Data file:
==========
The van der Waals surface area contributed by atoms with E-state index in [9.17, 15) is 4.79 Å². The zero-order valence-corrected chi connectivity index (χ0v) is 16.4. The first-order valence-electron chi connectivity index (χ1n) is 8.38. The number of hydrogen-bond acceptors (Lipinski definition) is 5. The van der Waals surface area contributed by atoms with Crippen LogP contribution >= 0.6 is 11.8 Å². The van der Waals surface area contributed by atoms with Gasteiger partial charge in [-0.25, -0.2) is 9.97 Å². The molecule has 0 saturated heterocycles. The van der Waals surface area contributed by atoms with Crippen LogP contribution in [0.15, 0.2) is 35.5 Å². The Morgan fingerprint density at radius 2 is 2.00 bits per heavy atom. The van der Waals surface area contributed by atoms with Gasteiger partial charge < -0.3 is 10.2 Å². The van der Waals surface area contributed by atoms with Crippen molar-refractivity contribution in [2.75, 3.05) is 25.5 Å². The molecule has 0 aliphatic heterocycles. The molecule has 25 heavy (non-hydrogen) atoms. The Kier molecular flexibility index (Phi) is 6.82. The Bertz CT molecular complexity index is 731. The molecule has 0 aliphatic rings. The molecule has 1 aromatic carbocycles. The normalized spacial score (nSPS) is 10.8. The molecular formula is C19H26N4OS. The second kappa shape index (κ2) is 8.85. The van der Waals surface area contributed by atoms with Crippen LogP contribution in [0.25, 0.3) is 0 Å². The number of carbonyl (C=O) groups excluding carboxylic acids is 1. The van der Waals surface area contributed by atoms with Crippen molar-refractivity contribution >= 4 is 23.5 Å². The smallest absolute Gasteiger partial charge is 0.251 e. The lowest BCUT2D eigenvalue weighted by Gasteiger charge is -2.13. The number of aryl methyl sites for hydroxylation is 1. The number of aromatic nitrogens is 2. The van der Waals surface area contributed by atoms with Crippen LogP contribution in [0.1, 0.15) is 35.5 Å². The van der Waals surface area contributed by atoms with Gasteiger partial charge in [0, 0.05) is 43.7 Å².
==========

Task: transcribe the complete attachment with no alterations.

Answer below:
The van der Waals surface area contributed by atoms with E-state index in [9.17, 15) is 4.79 Å². The zero-order valence-corrected chi connectivity index (χ0v) is 16.4. The first-order valence-electron chi connectivity index (χ1n) is 8.38. The number of hydrogen-bond acceptors (Lipinski definition) is 5. The van der Waals surface area contributed by atoms with Crippen LogP contribution >= 0.6 is 11.8 Å². The van der Waals surface area contributed by atoms with Gasteiger partial charge in [-0.25, -0.2) is 9.97 Å². The molecule has 0 saturated heterocycles. The van der Waals surface area contributed by atoms with Crippen LogP contribution in [0.15, 0.2) is 35.5 Å². The Morgan fingerprint density at radius 2 is 2.00 bits per heavy atom. The van der Waals surface area contributed by atoms with Gasteiger partial charge < -0.3 is 10.2 Å². The van der Waals surface area contributed by atoms with Crippen molar-refractivity contribution in [2.75, 3.05) is 25.5 Å². The molecule has 0 aliphatic heterocycles. The molecule has 25 heavy (non-hydrogen) atoms. The Kier molecular flexibility index (Phi) is 6.82. The Bertz CT molecular complexity index is 731. The molecule has 0 aliphatic rings. The molecule has 1 aromatic carbocycles. The normalized spacial score (nSPS) is 10.8. The molecular formula is C19H26N4OS. The second kappa shape index (κ2) is 8.85. The van der Waals surface area contributed by atoms with Crippen LogP contribution in [0.25, 0.3) is 0 Å². The number of carbonyl (C=O) groups excluding carboxylic acids is 1. The van der Waals surface area contributed by atoms with Crippen molar-refractivity contribution >= 4 is 23.5 Å². The smallest absolute Gasteiger partial charge is 0.251 e. The lowest BCUT2D eigenvalue weighted by Gasteiger charge is -2.13. The number of aryl methyl sites for hydroxylation is 1. The number of aromatic nitrogens is 2. The van der Waals surface area contributed by atoms with Crippen LogP contribution in [0.1, 0.15) is 35.5 Å². The van der Waals surface area contributed by atoms with Gasteiger partial charge in [0, 0.05) is 43.7 Å².